What South Africans Need to Know About The Consumer Protection Act – What to KnowMarch 12, 2020
Just like with any other nation, the South African economy is plagued with elements that try to manipulate its citizens’ purchasing decisions. Influences like perceived prosperity, celebrity endorsements, gimmicky marketing campaigns, and promises of quick fixes distort the way South Africans view financial success. Unfortunately, impressionable and educated citizens alike can become pliant to these dirty schemes, leading to poor financial decisions.
This is where the Consumer Protection Act (CPA) comes into play. The country’s effort to promote a “fair, accessible, and sustainable marketplace for consumer products and services,” it outlines the rights of the consumer and the responsibilities of the supplier.
Consumer Protection Act
In certain contexts, every person in South Africa, regardless of their profession or background, is classified as a consumer. While the CPA does not fully dictate supplier and consumer laws, it ensures that consumers are protected and aren’t exploited by unethical service providers, marketers, and vendors.
To further understand how CPA empowers you as a South African consumer, here are some tips to keep in mind.
CPA can protect you from impulsive purchasing decisions.
Many retailers implement strategies to encourage buyers to make impulsive purchases. It can be a checkout aisle filled with last-minute items or irresistible discounts when buying products in bulk. Many of us can fall prey to these tactics and spend more than we intended to. Luckily, the CPA gives us the right to cancel a transaction or agreement that resulted from direct marketing within five business days. You don’t need to provide a reason as to why you’re backtracking from the sale, even though the goods are not defective. The supplier should be compliant and reimburse you within 15 business days.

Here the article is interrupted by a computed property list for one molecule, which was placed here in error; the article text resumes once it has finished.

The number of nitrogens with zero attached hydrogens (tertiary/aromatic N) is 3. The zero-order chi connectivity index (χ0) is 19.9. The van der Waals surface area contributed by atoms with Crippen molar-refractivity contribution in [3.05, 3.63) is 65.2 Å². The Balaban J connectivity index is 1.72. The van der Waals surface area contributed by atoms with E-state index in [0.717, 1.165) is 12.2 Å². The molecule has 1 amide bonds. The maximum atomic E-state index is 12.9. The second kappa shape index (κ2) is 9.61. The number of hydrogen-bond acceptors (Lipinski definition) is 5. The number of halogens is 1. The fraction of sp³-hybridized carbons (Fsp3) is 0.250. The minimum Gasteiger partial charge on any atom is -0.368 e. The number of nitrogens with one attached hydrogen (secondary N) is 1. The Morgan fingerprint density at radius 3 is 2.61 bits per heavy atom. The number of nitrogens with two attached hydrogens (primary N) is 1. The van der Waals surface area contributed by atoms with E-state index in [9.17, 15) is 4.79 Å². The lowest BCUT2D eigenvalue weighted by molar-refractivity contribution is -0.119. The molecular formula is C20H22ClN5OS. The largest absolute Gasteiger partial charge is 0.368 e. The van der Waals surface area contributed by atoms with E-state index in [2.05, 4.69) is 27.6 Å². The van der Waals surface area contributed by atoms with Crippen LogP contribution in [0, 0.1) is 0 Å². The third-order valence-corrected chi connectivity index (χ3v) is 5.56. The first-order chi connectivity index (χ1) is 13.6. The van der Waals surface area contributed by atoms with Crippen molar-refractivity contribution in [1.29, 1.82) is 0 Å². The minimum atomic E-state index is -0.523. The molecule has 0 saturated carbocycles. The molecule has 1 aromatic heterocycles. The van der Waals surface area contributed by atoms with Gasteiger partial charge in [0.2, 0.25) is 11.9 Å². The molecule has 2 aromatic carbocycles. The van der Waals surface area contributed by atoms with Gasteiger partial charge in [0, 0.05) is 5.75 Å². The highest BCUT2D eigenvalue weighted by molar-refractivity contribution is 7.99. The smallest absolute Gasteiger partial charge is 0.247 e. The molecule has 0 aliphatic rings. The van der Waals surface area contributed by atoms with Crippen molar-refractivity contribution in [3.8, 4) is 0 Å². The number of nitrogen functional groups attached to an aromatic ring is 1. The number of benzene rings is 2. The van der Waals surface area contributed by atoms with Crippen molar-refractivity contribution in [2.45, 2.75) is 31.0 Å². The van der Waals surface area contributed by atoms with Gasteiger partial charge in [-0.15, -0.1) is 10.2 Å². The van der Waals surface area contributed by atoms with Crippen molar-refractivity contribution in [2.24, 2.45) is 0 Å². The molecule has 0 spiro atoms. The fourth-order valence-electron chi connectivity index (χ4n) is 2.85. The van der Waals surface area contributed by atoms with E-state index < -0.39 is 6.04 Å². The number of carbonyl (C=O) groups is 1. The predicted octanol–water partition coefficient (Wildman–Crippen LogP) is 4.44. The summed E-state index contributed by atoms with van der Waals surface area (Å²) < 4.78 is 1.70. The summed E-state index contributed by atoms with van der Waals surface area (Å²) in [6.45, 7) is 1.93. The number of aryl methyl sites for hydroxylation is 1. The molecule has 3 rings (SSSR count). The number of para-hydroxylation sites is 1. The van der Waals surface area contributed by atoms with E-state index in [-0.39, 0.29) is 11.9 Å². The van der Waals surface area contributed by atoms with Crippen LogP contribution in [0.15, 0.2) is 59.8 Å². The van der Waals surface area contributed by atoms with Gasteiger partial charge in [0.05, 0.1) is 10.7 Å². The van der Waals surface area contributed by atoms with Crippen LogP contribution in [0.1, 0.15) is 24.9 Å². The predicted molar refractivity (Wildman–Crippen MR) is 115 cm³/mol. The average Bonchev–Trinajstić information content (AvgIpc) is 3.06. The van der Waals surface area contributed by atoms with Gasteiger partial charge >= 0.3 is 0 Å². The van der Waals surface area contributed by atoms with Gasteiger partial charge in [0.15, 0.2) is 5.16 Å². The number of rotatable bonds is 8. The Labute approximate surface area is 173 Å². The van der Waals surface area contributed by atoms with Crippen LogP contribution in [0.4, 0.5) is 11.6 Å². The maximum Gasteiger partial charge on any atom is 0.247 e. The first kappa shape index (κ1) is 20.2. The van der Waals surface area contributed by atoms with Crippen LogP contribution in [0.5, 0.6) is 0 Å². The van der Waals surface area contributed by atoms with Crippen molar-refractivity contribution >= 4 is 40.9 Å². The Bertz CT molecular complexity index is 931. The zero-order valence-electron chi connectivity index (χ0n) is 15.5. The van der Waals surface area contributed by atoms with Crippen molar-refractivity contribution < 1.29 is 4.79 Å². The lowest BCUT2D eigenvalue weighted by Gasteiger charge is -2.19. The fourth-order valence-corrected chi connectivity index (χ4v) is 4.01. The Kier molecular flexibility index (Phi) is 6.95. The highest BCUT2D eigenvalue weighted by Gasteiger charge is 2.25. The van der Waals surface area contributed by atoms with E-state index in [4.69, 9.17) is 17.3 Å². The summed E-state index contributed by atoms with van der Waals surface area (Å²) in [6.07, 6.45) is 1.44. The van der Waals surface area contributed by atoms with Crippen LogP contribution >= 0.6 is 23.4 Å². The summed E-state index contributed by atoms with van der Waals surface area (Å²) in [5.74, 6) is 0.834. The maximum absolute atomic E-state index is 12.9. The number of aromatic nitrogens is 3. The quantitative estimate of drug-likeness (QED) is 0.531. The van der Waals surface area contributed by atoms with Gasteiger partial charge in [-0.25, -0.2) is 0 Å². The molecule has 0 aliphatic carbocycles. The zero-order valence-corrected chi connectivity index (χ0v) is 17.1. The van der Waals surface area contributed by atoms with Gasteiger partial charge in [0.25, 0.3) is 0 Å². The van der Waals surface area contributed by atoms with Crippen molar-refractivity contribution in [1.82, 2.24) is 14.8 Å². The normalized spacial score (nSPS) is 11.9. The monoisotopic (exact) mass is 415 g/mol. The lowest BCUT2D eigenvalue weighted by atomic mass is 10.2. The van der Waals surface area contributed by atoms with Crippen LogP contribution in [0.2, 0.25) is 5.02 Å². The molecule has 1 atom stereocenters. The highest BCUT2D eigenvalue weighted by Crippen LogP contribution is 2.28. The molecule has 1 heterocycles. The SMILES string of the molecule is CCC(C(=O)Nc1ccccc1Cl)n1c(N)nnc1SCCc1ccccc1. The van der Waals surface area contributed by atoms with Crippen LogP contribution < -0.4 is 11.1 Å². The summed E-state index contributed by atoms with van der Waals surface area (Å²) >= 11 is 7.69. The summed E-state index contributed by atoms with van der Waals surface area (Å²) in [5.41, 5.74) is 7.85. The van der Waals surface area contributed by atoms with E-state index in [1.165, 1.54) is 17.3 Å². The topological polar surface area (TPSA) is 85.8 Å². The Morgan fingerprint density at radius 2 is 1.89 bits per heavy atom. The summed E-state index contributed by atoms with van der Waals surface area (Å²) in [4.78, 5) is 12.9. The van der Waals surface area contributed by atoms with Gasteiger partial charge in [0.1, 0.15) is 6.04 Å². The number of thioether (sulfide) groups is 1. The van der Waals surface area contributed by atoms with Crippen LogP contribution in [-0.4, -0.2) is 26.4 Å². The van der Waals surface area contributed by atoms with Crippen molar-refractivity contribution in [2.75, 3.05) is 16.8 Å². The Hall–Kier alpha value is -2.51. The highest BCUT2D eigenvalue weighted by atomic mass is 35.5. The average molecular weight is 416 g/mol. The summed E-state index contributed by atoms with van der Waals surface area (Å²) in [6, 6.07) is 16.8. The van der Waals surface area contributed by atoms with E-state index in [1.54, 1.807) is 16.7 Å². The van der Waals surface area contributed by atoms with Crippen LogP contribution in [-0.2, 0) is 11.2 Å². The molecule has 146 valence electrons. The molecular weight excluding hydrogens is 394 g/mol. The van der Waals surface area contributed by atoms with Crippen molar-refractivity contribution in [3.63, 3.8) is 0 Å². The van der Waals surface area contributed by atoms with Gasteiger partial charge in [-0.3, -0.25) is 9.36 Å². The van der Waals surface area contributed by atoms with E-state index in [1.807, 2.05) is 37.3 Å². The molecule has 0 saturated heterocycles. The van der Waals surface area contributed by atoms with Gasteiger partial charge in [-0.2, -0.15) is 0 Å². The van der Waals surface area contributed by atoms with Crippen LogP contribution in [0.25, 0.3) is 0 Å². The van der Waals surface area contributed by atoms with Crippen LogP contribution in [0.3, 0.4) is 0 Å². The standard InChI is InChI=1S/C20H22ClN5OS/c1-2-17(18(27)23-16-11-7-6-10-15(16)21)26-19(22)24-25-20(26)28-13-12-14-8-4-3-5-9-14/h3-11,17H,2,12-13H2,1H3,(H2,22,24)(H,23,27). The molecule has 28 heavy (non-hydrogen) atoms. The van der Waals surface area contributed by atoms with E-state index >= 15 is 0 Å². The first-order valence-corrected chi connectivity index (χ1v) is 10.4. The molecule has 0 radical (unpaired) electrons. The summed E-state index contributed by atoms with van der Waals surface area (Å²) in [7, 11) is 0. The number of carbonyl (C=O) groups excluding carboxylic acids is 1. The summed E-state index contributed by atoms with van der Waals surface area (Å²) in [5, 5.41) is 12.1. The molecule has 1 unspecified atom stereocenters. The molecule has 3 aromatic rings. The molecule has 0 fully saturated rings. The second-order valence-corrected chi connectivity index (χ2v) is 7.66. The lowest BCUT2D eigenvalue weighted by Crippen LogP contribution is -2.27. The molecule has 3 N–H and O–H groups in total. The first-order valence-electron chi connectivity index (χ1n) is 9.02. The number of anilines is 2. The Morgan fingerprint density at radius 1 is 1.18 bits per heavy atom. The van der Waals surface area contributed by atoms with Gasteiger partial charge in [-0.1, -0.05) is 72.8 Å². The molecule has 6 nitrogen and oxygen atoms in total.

CPA can shield you from dishonest marketers.
Have you ever experienced unwanted or unsolicited offers? You’re not alone. Everyone receives the occasional telemarketing call that forces you into buying things you don’t need. You have to keep in mind that you have the right to refuse this type of unsolicited marketing. It would be best if you only did business with suppliers who are responsible, fair, honest, and transparent. After all, it’s their responsibility to do so. Make it a point to only transact with retailers that lay out the offer clearly, along with the terms and conditions, financial implications, and pricing and cancellation options. In addition to retail, this can also be applied to contractual agreements.
CPA guarantees high-quality goods and services.
According to the CPA, all retailers or service providers must deliver high-quality products. Items of poor quality or defective products are simply unacceptable. The 2013 Consumer Goods and Services Ombudsman, Adv. Neville Melville previously explained that under CPA, all goods must be sold in mint condition, in perfect working order, suitable for the use intended, and durable for a reasonable amount of time.
CPA allows for clarity in terms and conditions.
Consumers don’t have the time to navigate complex terms and conditions. Fortunately, CPA requires retailers and marketers to provide product and service information that is plain and easy to digest, and where the pricing is visible and the labelling clear. It’s your right as a consumer to know what you are buying, what it contains, what its condition is, and the exact amount it would cost you.
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